Tuesday, April 14, 2009

Teardown of Apple's Tiny iPod Shuffle

BUSINESS WEEK -- There's not much on the inside of the iPod Shuffle, as a teardown analysis of the device by market research firm iSuppli has found. Privately held iSuppli takes consumer electronics apart in order to estimate how much they cost to build. And while a teardown doesn't account for the costs of design, software, manufacturing, or shipping, these cost estimates help fill in the blanks toward estimating the profit on each device sold.

All told, the cost of the shuffle's components, the headphones, and the packaging it ships in comes to $21.77, according to iSuppli's estimates. That's about 28% of the device's $79 retail price. The smaller the component cost as a percentage of price, the higher the potential profit. This suggests the per-unit profit margin on the shuffle is higher than on other iPod models.

The component cost for the first iPod touch released in 2007, for instance, amounted to about $147, or about 49% of its $299 retail price. The component cost of the third-generation iPod nano, also released in 2007, amounted to about 40% of its retail price.

Biggest supplier? Samsung


See previous CD post on the iPod teardown.

7 Comments:

At 4/14/2009 8:50 AM, Blogger ExtremeHobo said...

I wonder how much cost you could build into each product based on the massive advertising expenditures from apple.

 
At 4/14/2009 10:50 AM, Blogger ExtremeHobo said...

You think the profit margin is higher on the $1.29 iTunes songs?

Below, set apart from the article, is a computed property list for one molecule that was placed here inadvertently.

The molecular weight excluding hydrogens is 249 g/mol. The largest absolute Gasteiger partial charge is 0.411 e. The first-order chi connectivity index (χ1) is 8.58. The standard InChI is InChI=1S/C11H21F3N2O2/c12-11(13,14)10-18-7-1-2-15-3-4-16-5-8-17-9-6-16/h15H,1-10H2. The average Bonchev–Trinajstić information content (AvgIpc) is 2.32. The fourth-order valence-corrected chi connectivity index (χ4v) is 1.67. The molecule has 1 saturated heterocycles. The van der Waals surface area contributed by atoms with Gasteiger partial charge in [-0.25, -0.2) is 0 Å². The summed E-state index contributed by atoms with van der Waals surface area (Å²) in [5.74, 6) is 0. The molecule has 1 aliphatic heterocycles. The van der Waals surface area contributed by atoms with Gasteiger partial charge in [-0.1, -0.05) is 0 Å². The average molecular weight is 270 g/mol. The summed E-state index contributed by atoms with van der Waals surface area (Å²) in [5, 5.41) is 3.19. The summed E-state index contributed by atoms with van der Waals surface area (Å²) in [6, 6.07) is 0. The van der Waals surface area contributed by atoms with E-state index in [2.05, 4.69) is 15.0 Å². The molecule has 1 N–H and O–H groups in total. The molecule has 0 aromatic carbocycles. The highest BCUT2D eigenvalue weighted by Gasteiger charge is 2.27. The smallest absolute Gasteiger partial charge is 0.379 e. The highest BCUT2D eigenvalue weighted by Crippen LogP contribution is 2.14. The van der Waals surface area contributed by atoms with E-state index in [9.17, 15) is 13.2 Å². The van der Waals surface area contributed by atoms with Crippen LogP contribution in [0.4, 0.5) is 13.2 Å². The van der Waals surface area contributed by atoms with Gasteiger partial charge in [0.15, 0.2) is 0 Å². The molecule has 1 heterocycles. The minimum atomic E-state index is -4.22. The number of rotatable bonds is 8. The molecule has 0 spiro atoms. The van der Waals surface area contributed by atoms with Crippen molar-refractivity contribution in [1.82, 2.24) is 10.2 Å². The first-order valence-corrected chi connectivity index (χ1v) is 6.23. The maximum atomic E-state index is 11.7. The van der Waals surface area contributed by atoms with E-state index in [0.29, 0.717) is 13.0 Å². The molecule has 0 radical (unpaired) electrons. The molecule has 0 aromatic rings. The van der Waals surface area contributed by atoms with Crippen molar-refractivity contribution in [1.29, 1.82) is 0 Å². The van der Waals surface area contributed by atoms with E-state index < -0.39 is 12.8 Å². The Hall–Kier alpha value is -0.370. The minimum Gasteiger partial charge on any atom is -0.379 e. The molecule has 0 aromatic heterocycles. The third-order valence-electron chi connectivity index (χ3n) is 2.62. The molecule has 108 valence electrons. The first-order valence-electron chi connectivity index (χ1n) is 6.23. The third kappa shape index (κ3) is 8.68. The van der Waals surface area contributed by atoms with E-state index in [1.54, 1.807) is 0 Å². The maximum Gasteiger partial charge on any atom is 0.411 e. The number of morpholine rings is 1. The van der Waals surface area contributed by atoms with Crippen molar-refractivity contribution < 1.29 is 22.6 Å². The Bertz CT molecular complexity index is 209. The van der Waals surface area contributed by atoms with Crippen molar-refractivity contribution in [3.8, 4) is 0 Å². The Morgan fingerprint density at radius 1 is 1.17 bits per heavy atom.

At 4/14/2009 12:57 PM, Anonymous Anonymous said...

This Business Week article is a bunch of Crapola. Just about any manufactured product will have a component cost of 20% of final retail price - maybe less. It means nothing.

Think about a shirt or shoes or a pen. It makes little difference.

This article was no doubt written by someone with zero knowledge nor experience with manufacturing.

 
At 4/14/2009 1:25 PM, Blogger ExtremeHobo said...

i dunno bout that. For example, Xbox 360s (and generally all gaming systems) were actually sold below cost for the first couple years because they plan to make the money back in software sales. Cars are built at a very small manufacturing profit (as highlighted on this site several times). One could also go into the component cost of gold jewelry which is almost 100% tied to the cost of gold (its only component).

Then there are products like cologne that cost nearly nothing to make, but have gigantic advertising overhead to give them perceived value.

 
At 4/14/2009 5:52 PM, Anonymous Dr. T said...

I always hate these analyses. They serve little purpose except to convince some people that they were ripped off. Apple has a massive R & D budget, a big design team, expensive ad campaigns, warranty repairs and replacements, and the need to make a decent profit for its shareholders. None of those factors were considered. For a small, commodity item such as the iPod Shuffle, those costs will greatly exceed direct manufacturing and distribution costs.

 
At 4/14/2009 10:35 PM, Blogger ExtremeHobo said...

lol, what R&D goes into shoving some flash memory into a small battery powered case with buttons? The shuffle has no features that a $30 Sansa doesnt have. If you bought one you were ripped off. That is unless you enjoy paying for giant advertising campaigns with terrible songs.

 
At 4/15/2009 8:35 AM, Anonymous Anonymous said...

Reminds me of a story from back in the early 1900's, about a company building a large generator that didn't work right. So an expert was called in who studied the problem for a few days, after which he marked the generator with chalk and told them to cut here and change this. Later he sent a bill for a large sum, too which the company asked why so much for just marking a spot with chalk. He told them he only billed $1 for the chalk, the rest was for knowing where to put the chalk.

 

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